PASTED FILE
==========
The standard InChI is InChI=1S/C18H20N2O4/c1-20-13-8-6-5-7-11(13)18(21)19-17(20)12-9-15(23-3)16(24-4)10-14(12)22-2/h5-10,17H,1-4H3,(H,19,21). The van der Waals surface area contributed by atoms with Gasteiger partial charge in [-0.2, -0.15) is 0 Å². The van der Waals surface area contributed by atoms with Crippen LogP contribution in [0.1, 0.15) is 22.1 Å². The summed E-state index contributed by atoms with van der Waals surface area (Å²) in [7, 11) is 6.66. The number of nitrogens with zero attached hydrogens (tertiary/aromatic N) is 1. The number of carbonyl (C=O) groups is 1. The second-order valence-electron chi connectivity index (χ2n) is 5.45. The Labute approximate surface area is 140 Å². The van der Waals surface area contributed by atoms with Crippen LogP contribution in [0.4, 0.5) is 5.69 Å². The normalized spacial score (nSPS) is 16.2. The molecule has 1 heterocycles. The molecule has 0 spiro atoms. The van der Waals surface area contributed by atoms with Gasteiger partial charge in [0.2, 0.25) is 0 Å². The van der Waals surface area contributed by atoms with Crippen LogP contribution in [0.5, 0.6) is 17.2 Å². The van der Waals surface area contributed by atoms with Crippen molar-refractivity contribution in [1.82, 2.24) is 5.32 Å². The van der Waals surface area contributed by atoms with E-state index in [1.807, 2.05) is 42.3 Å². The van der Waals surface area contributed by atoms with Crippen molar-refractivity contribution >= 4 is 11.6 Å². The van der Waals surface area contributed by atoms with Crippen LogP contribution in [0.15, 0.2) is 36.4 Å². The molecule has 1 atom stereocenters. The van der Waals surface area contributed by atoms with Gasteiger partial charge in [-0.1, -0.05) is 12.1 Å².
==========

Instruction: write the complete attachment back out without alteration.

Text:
The standard InChI is InChI=1S/C18H20N2O4/c1-20-13-8-6-5-7-11(13)18(21)19-17(20)12-9-15(23-3)16(24-4)10-14(12)22-2/h5-10,17H,1-4H3,(H,19,21). The van der Waals surface area contributed by atoms with Gasteiger partial charge in [-0.2, -0.15) is 0 Å². The van der Waals surface area contributed by atoms with Crippen LogP contribution in [0.1, 0.15) is 22.1 Å². The summed E-state index contributed by atoms with van der Waals surface area (Å²) in [7, 11) is 6.66. The number of nitrogens with zero attached hydrogens (tertiary/aromatic N) is 1. The number of carbonyl (C=O) groups is 1. The second-order valence-electron chi connectivity index (χ2n) is 5.45. The Labute approximate surface area is 140 Å². The van der Waals surface area contributed by atoms with Crippen LogP contribution in [0.4, 0.5) is 5.69 Å². The normalized spacial score (nSPS) is 16.2. The molecule has 1 heterocycles. The molecule has 0 spiro atoms. The van der Waals surface area contributed by atoms with Gasteiger partial charge in [0.2, 0.25) is 0 Å². The van der Waals surface area contributed by atoms with Crippen LogP contribution in [0.5, 0.6) is 17.2 Å². The van der Waals surface area contributed by atoms with Crippen molar-refractivity contribution in [1.82, 2.24) is 5.32 Å². The van der Waals surface area contributed by atoms with E-state index in [1.807, 2.05) is 42.3 Å². The van der Waals surface area contributed by atoms with Crippen molar-refractivity contribution >= 4 is 11.6 Å². The van der Waals surface area contributed by atoms with Crippen LogP contribution in [0.15, 0.2) is 36.4 Å². The molecule has 1 atom stereocenters. The van der Waals surface area contributed by atoms with Gasteiger partial charge in [-0.1, -0.05) is 12.1 Å².